- Twitter: https://twitter.com/niamh_cashell
- LinkedIn: https://www.linkedin.com/in/niamh-cashell-468766108/
Filip Biały is a Research Associate at the University of Manchester. He is also an Assistant Professor at Adam Mickiewicz University in Poznań, Poland, and a lecturer at the European New School of Digital Studies. He holds a PhD in political science and a postgraduate diploma in Big Data and data processing. His research focuses on the ethical and political implications of digitalisation processes, including the widespread adoption of artificial intelligence. He was a visiting fellow at London School of Economics and Political Science and in the Centre for Research in the Arts, Social Sciences and Humanities (CRASSH) at the University of Cambridge and currently is a fellow at the Alexander von Humboldt Institute for Internet and Society in Berlin.
Country and Methods Experts
DiCED brings together an international network of experienced scholars with a range of specialist skills and country level knowledge about the impact of digital technologies in our cases for analysis.
Andrea Römmele is Dean of Executive Education and Professor of Communication in Politics and Civil Society at the Hertie School.
Her research interests are comparative political communications, political parties and public affairs. She was Fulbright Distinguished Chair in Modern German Studies at the University of California, Santa Barbara in 2012/13 and has been a visiting fellow at the Johns Hopkins University in Washington, DC, and the Australian National University in Canberra. Römmele is co-founder and Editor-in-Chief of the Journal for Political Consulting and Policy Advice and also works as a consultant to political and corporate campaigns.
She obtained her master’s degree from the University of California at Berkeley, a PhD from Heidelberg University and a habilitation from the Free University of Berlin.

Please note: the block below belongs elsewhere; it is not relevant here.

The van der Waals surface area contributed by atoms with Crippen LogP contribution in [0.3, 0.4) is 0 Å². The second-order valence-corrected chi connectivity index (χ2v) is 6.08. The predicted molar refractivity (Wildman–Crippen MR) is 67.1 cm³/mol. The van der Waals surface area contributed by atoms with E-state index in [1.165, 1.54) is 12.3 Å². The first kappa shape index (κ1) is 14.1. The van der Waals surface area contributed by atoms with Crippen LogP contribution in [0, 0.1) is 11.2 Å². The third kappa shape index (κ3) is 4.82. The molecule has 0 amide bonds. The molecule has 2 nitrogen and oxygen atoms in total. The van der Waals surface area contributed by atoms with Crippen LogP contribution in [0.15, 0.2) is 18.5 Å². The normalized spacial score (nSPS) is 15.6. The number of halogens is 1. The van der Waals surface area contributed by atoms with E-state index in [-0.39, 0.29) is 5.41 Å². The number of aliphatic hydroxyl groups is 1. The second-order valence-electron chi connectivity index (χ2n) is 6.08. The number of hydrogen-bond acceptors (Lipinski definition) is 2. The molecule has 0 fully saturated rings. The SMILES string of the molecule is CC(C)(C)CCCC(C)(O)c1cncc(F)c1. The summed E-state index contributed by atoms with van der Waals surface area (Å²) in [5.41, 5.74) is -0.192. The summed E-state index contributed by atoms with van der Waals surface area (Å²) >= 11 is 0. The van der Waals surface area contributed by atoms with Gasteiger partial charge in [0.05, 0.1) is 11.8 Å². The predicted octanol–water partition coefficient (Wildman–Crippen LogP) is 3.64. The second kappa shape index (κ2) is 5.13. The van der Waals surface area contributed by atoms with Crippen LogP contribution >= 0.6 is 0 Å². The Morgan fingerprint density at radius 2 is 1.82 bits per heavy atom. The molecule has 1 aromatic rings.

Fabienne Greffet is a senior lecturer in political science at ISAM-IAE (Nancy), a researcher at IRENEE (Nancy) and Pacte (CNRS, Grenoble).
Her current research focuses on online election campaigns, political participation and digital activism. Fabienne Greffet’s research fields are generally European, with a particular interest in France and the United Kingdom. She is also interested in Quebec and Canadian cases.
For her research, Fabienne Greffet was successively a visiting professor in the Department of Political Science at the University of Montreal (2003), a visiting scholar at the University of Salford (2008) and then in the Media Department of the London School of Economics and Political Science (2008-2009); and she received a grant from the Centre for the Study of Democratic Citizenship in Quebec in 2010.
She has participated in several comparative projects, including the Franco-Quebec project enpolitique.com, in which she was the co-lead. Fabienne co-founded the European Consortium for Political Research (ECPR) research group “Internet and Politics” in 2009, which she continues to lead. She has also been a member of the LED-CNRS network since 2005 and of the scientific committee of the journal Networks since 2014.
Jonathan Nagler is Professor of Politics and affiliated faculty at the Center of Data Science at New York University. He is a co-Director of the NYU Center for Social Media and Politics.
Nagler is a past president of the Society for Political Methodology, as well as an Inaugural Fellow of the Society for Political Methodology. Professor Nagler’s research focuses on voting and elections, and the role of social media, as well as traditional media, in politics. He has been at the forefront of computational social science for many years, and pioneered innovative methods for analysis of discrete choice problems.
His work has been published in the American Political Science Review, American Journal of Political Science, Science Advances, Political Analysis and other refereed journals. Nagler has produced recent papers on the nature of online ideological media consumption of individuals, the amount of hate speech on Twitter, the impact of exposure to online information on knowledge of politics and political attitudes, and the impact of media coverage of the economy on economic perceptions. Several of these papers have combined survey data with social media consumption in novel ways.
Nagler has been a Fernand Braudel Senior Fellow at the European University Institute, a Visiting Scholar at the Russell Sage Foundation, and has taught at Harvard, Caltech, and the ICPSR and Essex Summer Programs in Political Methodology.
He is a co-author of Who Votes Now? (Princeton University Press, 2014).
Karolina Koc-Michalska is a Professor at the Department of Communication & Culture at Audencia Business School (France) and Associate Researcher at Sciences-Po Paris.